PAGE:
Animating Layer Content

The infrastructure provided by Core Animation makes it easy to create sophisticated animations of your app’s layers, and by extension to any views that own those layers. Examples include changing the size of a layer’s frame rectangle, changing its position onscreen, applying a rotation transform, or changing its opacity. With Core Animation, initiating an animation is often as simple as just changing the property but you can also create animations and set the animation parameters explicitly.

For information about creating more advanced animations, see “Advanced Animation Tricks.”

Animating Simple Changes to a Layer’s Properties

You can perform simple animations implicitly or explicitly depending on your needs. Implicit animations use the default timing and animation properties to perform an animation, whereas explicit animations require you to configure those properties yourself using an animation object. So implicit animations are perfect for situations where you want to make a change without a lot of code and the default timing works well for you.

Simple animations involve changing the properties of a layer and letting Core Animation animate those changes over time. Layers define many properties that affect the visible appearance of the layer. Changing one of these properties is a way to animate the appearance change. For example, changing the opacity of the layer from 1.0 to 0.0 causes the layer to fade out and become transparent.

To trigger implicit animations, all you have to do is update the properties of your layer object. When modifying layer objects in the layer tree, your changes are reflected immediately by those objects. However, the visual appearance of the layer objects does not change immediately. What happens instead is that Core Animation uses your changes as a trigger to create and schedule one or more implicit animations for execution. Thus, making a change like the one in Listing 3-1 causes Core Animation to create an animation object for you and schedule that animation to run starting in the next update cycle.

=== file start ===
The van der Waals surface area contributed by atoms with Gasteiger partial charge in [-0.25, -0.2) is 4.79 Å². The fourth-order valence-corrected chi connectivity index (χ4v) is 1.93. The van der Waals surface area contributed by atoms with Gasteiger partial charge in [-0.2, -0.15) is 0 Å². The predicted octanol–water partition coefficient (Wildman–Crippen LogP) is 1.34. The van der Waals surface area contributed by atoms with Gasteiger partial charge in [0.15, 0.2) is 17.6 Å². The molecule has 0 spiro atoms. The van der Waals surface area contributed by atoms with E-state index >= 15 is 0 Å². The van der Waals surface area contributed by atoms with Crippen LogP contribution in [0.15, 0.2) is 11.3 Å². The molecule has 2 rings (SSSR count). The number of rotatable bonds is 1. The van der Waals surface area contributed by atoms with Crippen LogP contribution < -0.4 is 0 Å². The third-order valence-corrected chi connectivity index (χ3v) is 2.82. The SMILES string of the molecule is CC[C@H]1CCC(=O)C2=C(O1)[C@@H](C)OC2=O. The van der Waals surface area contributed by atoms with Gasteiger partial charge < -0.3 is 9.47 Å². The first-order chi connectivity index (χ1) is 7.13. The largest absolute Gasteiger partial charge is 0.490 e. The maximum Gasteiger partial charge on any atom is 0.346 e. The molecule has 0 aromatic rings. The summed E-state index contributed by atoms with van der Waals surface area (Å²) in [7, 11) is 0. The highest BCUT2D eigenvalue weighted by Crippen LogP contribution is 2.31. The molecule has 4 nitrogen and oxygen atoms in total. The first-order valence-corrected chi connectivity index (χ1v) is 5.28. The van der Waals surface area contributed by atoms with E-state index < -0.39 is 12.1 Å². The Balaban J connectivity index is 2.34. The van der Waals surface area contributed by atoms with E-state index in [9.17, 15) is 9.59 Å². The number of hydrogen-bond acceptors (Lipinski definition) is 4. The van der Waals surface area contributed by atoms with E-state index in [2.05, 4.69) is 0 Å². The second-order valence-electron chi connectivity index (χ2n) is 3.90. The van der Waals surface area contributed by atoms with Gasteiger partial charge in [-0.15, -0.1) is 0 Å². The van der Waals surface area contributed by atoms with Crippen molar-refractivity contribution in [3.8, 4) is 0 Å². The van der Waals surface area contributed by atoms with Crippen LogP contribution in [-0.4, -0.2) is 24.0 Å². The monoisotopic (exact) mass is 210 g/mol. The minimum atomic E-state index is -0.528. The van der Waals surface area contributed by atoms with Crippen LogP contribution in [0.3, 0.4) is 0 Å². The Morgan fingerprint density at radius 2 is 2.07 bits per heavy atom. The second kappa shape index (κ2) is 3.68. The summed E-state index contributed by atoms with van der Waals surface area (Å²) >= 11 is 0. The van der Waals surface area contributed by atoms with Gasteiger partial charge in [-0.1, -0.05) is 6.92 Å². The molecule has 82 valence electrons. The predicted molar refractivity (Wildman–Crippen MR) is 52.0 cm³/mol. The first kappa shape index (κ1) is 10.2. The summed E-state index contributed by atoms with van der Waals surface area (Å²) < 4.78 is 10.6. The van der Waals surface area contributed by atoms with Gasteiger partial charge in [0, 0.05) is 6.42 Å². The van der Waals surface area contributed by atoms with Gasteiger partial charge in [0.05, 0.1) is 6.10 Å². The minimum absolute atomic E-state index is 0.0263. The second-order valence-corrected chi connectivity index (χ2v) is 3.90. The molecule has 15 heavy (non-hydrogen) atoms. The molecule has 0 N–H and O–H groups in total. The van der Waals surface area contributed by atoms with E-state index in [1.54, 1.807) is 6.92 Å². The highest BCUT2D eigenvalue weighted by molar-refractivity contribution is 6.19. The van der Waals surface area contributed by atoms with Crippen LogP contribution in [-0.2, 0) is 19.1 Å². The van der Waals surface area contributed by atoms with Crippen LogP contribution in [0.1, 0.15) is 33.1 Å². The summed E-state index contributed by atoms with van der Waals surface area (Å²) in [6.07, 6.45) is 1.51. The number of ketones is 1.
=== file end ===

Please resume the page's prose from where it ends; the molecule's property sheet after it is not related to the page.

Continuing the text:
Listing 3-1  Animating a change implicitly

theLayer.opacity = 0.0;

To make the same change explicitly using an animation object, create a CABasicAnimation object and use that object to configure the animation parameters. You can set the start and end values for the animation, change the duration, or change any other animation parameters before adding the animation to a layer. Listing 3-2 shows how to fade out a layer using an animation object. When creating the object, you specify the key path for the property you want to animate and then set your animation parameters. To execute the animation, you use the addAnimation:forKey: method to add it to the layers you want to animate.

Listing 3-2  Animating a change explicitly

CABasicAnimation* fadeAnim = [CABasicAnimation animationWithKeyPath:@"opacity"];
fadeAnim.fromValue = [NSNumber numberWithFloat:1.0];
fadeAnim.toValue = [NSNumber numberWithFloat:0.0];
fadeAnim.duration = 1.0;
[theLayer addAnimation:fadeAnim forKey:@"opacity"];
// Change the actual data value in the layer to the final value.
theLayer.opacity = 0.0;

Unlike an implicit animation, which updates the layer object’s data value, an explicit animation does not modify the data in the layer tree. Explicit animations only produce the animations. At the end of the animation, Core Animation removes the animation object from the layer and redraws the layer using its current data values. If you want the changes from an explicit animation to be permanent, you must also update the layer’s property as shown in the preceding example.